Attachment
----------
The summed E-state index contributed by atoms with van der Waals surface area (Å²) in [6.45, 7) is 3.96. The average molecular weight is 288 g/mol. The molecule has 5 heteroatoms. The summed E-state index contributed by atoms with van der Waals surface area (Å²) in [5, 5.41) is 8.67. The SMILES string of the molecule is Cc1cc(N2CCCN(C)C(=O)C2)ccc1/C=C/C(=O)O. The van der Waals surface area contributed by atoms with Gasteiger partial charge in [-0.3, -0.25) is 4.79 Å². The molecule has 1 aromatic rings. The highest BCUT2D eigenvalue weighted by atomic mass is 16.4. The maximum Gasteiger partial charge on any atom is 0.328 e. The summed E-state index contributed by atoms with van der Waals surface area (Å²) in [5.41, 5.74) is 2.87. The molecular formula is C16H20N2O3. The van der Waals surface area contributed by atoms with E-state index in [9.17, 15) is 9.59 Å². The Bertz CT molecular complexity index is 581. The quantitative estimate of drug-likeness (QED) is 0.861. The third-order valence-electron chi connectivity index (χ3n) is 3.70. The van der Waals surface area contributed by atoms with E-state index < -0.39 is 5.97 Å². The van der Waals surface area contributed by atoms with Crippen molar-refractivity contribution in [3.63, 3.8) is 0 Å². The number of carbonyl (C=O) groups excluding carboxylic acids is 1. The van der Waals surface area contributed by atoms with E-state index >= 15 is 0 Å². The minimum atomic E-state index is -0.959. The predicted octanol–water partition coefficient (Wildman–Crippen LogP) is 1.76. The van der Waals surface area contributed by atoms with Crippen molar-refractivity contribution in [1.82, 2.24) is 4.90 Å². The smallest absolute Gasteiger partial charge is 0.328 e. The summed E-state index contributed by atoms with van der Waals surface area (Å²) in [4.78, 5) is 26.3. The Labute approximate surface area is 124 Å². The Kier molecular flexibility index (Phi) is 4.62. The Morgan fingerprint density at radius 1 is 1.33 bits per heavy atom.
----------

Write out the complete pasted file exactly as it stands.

The summed E-state index contributed by atoms with van der Waals surface area (Å²) in [6.45, 7) is 3.96. The average molecular weight is 288 g/mol. The molecule has 5 heteroatoms. The summed E-state index contributed by atoms with van der Waals surface area (Å²) in [5, 5.41) is 8.67. The SMILES string of the molecule is Cc1cc(N2CCCN(C)C(=O)C2)ccc1/C=C/C(=O)O. The van der Waals surface area contributed by atoms with Gasteiger partial charge in [-0.3, -0.25) is 4.79 Å². The molecule has 1 aromatic rings. The highest BCUT2D eigenvalue weighted by atomic mass is 16.4. The maximum Gasteiger partial charge on any atom is 0.328 e. The summed E-state index contributed by atoms with van der Waals surface area (Å²) in [5.41, 5.74) is 2.87. The molecular formula is C16H20N2O3. The van der Waals surface area contributed by atoms with E-state index in [9.17, 15) is 9.59 Å². The Bertz CT molecular complexity index is 581. The quantitative estimate of drug-likeness (QED) is 0.861. The third-order valence-electron chi connectivity index (χ3n) is 3.70. The van der Waals surface area contributed by atoms with E-state index < -0.39 is 5.97 Å². The van der Waals surface area contributed by atoms with Crippen molar-refractivity contribution in [3.63, 3.8) is 0 Å². The number of carbonyl (C=O) groups excluding carboxylic acids is 1. The van der Waals surface area contributed by atoms with E-state index >= 15 is 0 Å². The minimum atomic E-state index is -0.959. The predicted octanol–water partition coefficient (Wildman–Crippen LogP) is 1.76. The van der Waals surface area contributed by atoms with Crippen molar-refractivity contribution in [1.82, 2.24) is 4.90 Å². The smallest absolute Gasteiger partial charge is 0.328 e. The summed E-state index contributed by atoms with van der Waals surface area (Å²) in [4.78, 5) is 26.3. The Labute approximate surface area is 124 Å². The Kier molecular flexibility index (Phi) is 4.62. The Morgan fingerprint density at radius 1 is 1.33 bits per heavy atom.